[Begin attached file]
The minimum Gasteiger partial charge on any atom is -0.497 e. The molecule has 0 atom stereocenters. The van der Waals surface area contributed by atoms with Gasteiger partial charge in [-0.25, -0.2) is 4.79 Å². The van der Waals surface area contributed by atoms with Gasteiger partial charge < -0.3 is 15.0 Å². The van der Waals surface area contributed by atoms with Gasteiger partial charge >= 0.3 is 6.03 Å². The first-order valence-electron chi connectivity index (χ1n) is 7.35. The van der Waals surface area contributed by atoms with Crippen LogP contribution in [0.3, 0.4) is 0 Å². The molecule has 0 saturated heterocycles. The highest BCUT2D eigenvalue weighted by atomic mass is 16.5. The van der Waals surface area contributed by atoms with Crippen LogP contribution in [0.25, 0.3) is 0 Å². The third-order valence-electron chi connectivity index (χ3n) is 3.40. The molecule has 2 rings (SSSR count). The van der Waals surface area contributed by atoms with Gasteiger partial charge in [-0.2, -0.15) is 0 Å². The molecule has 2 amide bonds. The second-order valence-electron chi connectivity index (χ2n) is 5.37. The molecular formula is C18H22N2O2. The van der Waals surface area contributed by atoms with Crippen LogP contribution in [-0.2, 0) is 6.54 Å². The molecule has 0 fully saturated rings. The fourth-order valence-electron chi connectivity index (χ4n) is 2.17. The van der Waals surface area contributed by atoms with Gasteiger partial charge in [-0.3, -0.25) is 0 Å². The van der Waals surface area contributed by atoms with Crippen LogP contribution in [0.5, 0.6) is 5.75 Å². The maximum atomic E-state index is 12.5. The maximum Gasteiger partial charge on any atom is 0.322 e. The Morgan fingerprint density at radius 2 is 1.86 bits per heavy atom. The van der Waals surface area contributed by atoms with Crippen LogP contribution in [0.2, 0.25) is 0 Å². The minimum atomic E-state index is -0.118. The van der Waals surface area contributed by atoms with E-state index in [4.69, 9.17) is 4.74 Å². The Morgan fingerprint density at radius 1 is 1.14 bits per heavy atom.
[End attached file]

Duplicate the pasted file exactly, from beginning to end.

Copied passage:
The minimum Gasteiger partial charge on any atom is -0.497 e. The molecule has 0 atom stereocenters. The van der Waals surface area contributed by atoms with Gasteiger partial charge in [-0.25, -0.2) is 4.79 Å². The van der Waals surface area contributed by atoms with Gasteiger partial charge < -0.3 is 15.0 Å². The van der Waals surface area contributed by atoms with Gasteiger partial charge >= 0.3 is 6.03 Å². The first-order valence-electron chi connectivity index (χ1n) is 7.35. The van der Waals surface area contributed by atoms with Crippen LogP contribution in [0.3, 0.4) is 0 Å². The molecule has 0 saturated heterocycles. The highest BCUT2D eigenvalue weighted by atomic mass is 16.5. The van der Waals surface area contributed by atoms with Crippen LogP contribution in [0.25, 0.3) is 0 Å². The third-order valence-electron chi connectivity index (χ3n) is 3.40. The molecule has 2 rings (SSSR count). The van der Waals surface area contributed by atoms with Gasteiger partial charge in [-0.2, -0.15) is 0 Å². The molecule has 2 amide bonds. The second-order valence-electron chi connectivity index (χ2n) is 5.37. The molecular formula is C18H22N2O2. The van der Waals surface area contributed by atoms with Crippen LogP contribution in [-0.2, 0) is 6.54 Å². The molecule has 0 fully saturated rings. The fourth-order valence-electron chi connectivity index (χ4n) is 2.17. The van der Waals surface area contributed by atoms with Gasteiger partial charge in [-0.3, -0.25) is 0 Å². The van der Waals surface area contributed by atoms with Crippen LogP contribution in [0.5, 0.6) is 5.75 Å². The maximum atomic E-state index is 12.5. The maximum Gasteiger partial charge on any atom is 0.322 e. The Morgan fingerprint density at radius 2 is 1.86 bits per heavy atom. The van der Waals surface area contributed by atoms with Crippen LogP contribution in [0.2, 0.25) is 0 Å². The minimum atomic E-state index is -0.118. The van der Waals surface area contributed by atoms with E-state index in [4.69, 9.17) is 4.74 Å². The Morgan fingerprint density at radius 1 is 1.14 bits per heavy atom.